The five Israelis who were killed during the terror attack
on a tour bus in Burgas,
Bulgaria, on Wednesday have been identified as: Itzik Kolengi (28) from Petah Tikva, Amir Menashe (28), also from Petah Tikva, Maor Harush (25) from Akko, Elior Priess (26) from Akko and Kochava Shriki (44), of Rishon Lezion.
An IAF C-130 Hercules aircraft carrying the victims' bodies arrived in Israel
shortly after midnight. The plane was sent to Bulgaria as part of an Israeli rescue mission
Thursday noon saw a military plane safely return
the 32 Israelis who were wounded in the attack to Israel. Around 10:30 pm, another C-130, which was sent to Sofia,
arrived in Israel carrying three Israelis who suffered serious injuries in the explosion.
Victims caskets at BG Airports (Photo: Ohad Zwigenberg)
A military service, led by Chief Military Rabbi Brigadier-General Avi Peretz,
was held in the victims' honor at the Ben Gurion International Airport. Tourism Minister Stas Misezhnikov served as the State's representative.
Misezhnikov conveyed the government's condolences to the families: "We stand before these five caskets and our hearts bleed. Words cannot offer any true comfort… They were killed for the simple sin of being Israeli and Jewish."
His words were met with the families' broken sobs.
|Injured Israelis transferred to Israel |
Kochava Shriki will be laid to rest on Friday, at the Old Cemetery in Rishon Lezion. Itzik Kolengi and Amir Menashe will be laid to rest at the Segula Cemetery in Petah Tikva. Maor Harush and Elior Priess will be laid to rest on Friday, at the Akko Cemetery.
The tragedy was compounded by news that Shriki had recently became pregnant with her first child, after years of fertility treatments. Shriki spoke to her sister before leaving for Burgas with her husband.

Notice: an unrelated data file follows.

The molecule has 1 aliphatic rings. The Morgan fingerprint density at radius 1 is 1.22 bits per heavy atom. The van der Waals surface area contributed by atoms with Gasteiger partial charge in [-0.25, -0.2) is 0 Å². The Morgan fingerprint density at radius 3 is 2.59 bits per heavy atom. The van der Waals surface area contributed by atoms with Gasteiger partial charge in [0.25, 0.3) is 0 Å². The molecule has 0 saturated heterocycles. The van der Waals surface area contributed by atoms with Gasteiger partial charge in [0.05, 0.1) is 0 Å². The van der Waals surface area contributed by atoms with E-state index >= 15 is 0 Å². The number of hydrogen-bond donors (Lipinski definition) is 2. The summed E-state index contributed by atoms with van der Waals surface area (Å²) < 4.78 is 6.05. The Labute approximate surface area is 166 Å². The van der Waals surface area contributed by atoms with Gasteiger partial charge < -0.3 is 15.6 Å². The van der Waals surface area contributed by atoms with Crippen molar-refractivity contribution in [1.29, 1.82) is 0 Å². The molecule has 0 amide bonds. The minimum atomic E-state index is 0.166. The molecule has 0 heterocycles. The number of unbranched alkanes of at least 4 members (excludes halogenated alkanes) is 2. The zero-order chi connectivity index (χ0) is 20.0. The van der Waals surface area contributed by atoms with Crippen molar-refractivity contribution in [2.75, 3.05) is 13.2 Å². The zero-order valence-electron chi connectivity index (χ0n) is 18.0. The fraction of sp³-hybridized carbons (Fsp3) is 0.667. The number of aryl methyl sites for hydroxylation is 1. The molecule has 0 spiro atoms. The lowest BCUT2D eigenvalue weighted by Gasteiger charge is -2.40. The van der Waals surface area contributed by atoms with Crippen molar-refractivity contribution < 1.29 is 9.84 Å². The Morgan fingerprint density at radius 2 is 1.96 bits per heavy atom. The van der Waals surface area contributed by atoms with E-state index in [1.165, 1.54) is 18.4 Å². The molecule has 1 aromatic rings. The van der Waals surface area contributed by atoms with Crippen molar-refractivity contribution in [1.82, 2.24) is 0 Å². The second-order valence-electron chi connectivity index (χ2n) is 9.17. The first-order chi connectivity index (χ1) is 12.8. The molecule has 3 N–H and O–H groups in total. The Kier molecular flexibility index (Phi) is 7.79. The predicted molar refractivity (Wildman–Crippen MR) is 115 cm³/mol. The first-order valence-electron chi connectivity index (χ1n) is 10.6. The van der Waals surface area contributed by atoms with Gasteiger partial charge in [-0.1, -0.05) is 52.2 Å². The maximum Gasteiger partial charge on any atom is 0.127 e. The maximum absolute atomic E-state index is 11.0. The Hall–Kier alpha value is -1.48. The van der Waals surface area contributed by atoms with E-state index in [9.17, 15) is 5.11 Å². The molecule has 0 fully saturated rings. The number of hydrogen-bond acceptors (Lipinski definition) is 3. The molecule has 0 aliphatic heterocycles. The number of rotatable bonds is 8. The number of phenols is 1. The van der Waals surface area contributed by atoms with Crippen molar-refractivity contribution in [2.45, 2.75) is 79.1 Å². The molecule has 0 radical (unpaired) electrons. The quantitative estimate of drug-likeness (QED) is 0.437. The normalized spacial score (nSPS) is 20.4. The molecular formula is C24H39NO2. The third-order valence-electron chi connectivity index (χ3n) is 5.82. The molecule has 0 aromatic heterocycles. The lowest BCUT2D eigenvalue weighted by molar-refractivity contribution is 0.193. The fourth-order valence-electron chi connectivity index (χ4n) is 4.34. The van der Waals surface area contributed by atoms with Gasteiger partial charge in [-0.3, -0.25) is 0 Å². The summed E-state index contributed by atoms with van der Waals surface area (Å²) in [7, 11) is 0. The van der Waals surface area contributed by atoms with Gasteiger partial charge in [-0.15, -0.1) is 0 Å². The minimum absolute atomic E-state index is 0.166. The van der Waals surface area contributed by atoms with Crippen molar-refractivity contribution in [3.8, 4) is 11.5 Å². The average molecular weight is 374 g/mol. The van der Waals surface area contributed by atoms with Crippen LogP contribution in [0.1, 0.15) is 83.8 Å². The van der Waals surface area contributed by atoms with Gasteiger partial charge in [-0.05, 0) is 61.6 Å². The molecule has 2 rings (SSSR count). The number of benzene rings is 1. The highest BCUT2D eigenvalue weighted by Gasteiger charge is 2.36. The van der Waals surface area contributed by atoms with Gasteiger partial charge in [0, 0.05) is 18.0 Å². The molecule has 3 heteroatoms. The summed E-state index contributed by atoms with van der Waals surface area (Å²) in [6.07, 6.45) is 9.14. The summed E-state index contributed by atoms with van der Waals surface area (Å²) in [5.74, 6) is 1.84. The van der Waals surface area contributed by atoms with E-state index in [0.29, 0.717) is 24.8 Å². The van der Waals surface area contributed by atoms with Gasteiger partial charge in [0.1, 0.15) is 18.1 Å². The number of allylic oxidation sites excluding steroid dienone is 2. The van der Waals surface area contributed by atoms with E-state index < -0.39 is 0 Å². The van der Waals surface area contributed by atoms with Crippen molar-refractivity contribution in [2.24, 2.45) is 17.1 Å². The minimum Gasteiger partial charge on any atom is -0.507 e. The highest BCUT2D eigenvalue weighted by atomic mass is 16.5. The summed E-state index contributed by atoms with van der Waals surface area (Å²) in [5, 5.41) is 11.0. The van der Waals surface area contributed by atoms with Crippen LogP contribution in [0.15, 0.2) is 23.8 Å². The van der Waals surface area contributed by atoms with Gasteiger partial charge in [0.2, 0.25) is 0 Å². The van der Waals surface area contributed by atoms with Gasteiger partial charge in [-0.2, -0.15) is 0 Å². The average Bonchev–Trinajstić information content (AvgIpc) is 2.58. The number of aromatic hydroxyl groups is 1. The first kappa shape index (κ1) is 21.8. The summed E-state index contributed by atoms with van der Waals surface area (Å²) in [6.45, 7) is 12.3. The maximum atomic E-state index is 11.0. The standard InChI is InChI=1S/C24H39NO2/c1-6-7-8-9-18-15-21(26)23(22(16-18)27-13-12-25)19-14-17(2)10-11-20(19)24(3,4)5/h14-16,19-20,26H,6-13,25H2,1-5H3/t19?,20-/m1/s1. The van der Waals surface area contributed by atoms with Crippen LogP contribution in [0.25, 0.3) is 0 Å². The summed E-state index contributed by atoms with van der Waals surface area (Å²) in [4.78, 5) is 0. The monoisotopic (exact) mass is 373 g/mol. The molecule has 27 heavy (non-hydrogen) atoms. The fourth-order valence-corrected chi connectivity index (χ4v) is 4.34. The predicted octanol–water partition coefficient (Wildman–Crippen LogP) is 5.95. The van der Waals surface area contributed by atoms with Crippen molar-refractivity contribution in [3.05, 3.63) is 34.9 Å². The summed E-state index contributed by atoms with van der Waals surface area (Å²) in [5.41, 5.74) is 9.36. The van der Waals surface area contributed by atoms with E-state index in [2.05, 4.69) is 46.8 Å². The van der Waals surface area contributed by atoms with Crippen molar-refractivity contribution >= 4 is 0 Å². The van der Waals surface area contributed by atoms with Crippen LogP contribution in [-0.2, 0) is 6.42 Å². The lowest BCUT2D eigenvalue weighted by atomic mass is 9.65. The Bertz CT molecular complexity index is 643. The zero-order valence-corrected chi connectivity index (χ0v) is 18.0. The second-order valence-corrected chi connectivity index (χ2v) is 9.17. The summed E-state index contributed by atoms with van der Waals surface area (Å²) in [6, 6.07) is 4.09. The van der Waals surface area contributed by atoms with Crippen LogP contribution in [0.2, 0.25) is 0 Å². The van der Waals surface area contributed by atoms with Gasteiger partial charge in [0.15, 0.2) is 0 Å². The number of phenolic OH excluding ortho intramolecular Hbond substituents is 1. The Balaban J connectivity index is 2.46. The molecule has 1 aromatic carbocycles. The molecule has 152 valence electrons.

"Kochava told me she was pregnant and that they were very happy," recalled the sister, Yael Morad. "A short while later we heard of the terror attack. We thought she was alive until we were informed she was on the missing persons list."
The sister said Kochava was an "amazing woman who was crazy about children."
Yitzhak, the husband, said "we boarded the bus and sat in the fourth row. I suddenly felt a strong blast from the left. I fell to the floor and was in a haze for about 20 seconds, until I was finally able to get up – but I was still dizzy.
Victims' families at BG Airport (Photo: Ohad Zwigenberg)
"I walked toward the exit and yelled to my wife 'walk towards the door.' But after a few seconds I noticed she was not by my side. The smoke was very thick – like sand. I wanted to go back and look for her but the passage was blocked," he recounted.
"I waited at the terminal and requested to be evacuated to the hospital – hoping I would find her there. When I saw that she wasn't there, I asked the ambassador and Magen David Adom representatives to help me locate her, I gave them photos of her, but to no avail. When I returned to Israel I understood she was killed. They told me the prime minister
wants to console me – that's when I knew she didn't survive. She was in the first stages of her pregnancy. I wanted her to rest and gather strength – and it ended in disaster."
Preiss and Harush were childhood friends. Kolengi and his wife Gilat celebrated the birth of their first daughter just four months ago and were looking forward to a long weekend away with their good friends Amir Menashe and his wife Natali.
Gilat sustained serious wounds on the attack, while Natali was lightly injured.
Shahar Chai and Tomer Velmer contributed to this report